Review of Cary Nelson and Gabriel Noah Brahm ed., The Case Against Academic Boycotts of Israel (Wayne State University Press, 2015)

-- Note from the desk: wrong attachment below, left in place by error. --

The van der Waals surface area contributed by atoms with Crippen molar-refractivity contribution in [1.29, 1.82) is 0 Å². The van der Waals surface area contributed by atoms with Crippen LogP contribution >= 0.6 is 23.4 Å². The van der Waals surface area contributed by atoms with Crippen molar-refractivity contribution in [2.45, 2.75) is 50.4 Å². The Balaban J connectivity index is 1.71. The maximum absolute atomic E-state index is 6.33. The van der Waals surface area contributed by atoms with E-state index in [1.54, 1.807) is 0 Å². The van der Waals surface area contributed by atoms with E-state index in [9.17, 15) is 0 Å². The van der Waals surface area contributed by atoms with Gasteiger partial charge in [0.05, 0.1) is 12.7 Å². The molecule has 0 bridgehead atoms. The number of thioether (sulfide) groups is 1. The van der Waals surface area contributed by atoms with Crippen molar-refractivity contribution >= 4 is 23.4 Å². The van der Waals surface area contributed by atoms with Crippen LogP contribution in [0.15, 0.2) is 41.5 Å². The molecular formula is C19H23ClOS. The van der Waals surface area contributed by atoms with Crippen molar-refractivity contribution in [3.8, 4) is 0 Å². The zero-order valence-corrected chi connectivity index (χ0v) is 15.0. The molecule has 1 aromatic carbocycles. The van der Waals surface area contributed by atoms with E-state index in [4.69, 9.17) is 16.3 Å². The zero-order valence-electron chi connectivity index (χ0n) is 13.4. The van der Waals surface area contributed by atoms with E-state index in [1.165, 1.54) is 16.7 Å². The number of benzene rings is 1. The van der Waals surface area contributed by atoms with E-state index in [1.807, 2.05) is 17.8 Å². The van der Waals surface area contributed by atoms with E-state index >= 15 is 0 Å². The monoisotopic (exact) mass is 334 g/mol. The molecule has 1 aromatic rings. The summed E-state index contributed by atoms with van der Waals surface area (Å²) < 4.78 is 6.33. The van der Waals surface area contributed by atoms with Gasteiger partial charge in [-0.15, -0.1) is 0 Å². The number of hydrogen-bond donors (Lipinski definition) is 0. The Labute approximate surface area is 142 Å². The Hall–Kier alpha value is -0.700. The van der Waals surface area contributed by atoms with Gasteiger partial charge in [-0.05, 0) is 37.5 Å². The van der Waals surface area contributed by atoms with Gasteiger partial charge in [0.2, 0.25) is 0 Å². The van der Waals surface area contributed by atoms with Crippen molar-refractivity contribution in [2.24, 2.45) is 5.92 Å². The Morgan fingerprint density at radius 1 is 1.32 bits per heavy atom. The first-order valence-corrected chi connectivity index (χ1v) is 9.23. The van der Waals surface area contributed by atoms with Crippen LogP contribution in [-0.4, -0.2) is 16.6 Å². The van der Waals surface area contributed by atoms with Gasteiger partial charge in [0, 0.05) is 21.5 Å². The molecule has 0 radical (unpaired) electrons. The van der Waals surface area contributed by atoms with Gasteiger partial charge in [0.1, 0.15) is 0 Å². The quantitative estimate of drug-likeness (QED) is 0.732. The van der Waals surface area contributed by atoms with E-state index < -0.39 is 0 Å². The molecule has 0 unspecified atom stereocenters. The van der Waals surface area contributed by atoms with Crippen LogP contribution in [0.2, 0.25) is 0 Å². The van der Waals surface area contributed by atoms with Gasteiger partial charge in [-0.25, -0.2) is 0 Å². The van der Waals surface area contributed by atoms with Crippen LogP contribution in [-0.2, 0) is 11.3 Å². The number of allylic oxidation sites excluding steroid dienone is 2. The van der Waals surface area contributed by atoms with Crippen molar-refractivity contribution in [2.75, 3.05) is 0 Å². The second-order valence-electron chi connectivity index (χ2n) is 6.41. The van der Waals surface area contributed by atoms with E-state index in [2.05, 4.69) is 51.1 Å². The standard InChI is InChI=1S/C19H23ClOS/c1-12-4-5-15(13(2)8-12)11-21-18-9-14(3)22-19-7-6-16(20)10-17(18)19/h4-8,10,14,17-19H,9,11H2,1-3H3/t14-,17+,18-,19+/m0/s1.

When the leadership of the American Studies Association (ASA) rammed through a resolution in December 2013 calling for the boycott of Israeli academic institutions (with the question of its impact on individual Israeli scholars left murkily ambiguous) it created a furor. Many other academic organizations have faced, or will soon face, academic boycott resolutions. The tactic has been successful in calling attention to the growing BDS movement, and in shedding light on attitudes towards Israel in the academy. Often the resulting image has not been pretty. Opponents of the academic boycott have put together a remarkable, sprawling volume, The Case Against Academic Boycotts of Israel, edited by Cary Nelson and Gabriel Noah Brahm (Wayne State University Press, 2015), with some 25 essays over 550 pages, that cover the issue from almost every conceivable angle. Anyone remotely interested in the issue should read it.